by Carita Spencer
In this work, Carita Spencer offers some sketches of her experiences during World War I, along with photos, and even a menu. Spencer offered the work as an American going overseas to document the war, and to report her findings back to the United States. The scenes can be quite graphic, as war is.Spencer catalogued experiences predominantly by Belgian, French and English soldiers, nurses, doctors, Red Cross officials, and others. Unlike many war narratives, which focus solely on combat, Spencer’s narrative discusses the impact on the average citizen as well, noting how young girls were making lace to sell to benefit the soldier, the constant fear of “aero bombs”, and of a town where “nearly everyone…was ill with a touch of asphyxiating gas.” It is the hope of many of these shared recollections that the horrors of war be prevented. Spencer illustrates how deeply the pain, bloodshed and ruin permeate.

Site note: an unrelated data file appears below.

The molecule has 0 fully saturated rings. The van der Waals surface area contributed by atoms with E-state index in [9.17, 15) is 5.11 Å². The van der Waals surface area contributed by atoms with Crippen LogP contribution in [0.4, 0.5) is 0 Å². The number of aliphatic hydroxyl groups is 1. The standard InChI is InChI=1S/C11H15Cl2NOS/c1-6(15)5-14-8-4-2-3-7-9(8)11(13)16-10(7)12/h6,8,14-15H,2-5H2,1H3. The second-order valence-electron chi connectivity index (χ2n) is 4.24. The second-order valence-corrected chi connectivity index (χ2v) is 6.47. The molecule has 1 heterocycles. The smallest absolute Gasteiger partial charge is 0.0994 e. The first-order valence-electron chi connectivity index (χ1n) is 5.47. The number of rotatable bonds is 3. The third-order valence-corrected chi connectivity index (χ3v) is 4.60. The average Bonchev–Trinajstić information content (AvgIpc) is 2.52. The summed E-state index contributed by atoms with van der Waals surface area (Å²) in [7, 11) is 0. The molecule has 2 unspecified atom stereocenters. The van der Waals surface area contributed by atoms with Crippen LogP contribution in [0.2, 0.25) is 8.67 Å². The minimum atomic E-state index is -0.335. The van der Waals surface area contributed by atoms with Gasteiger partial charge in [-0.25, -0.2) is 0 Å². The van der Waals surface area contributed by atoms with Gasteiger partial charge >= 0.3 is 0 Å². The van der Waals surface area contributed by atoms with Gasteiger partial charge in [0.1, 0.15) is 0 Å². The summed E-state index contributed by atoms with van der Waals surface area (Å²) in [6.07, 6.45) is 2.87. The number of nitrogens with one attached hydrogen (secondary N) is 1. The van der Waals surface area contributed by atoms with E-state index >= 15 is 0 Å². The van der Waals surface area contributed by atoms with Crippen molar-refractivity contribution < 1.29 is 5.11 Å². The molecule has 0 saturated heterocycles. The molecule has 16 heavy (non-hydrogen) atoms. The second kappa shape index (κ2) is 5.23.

This new edition is dedicated to the faculty and students of the American Military University.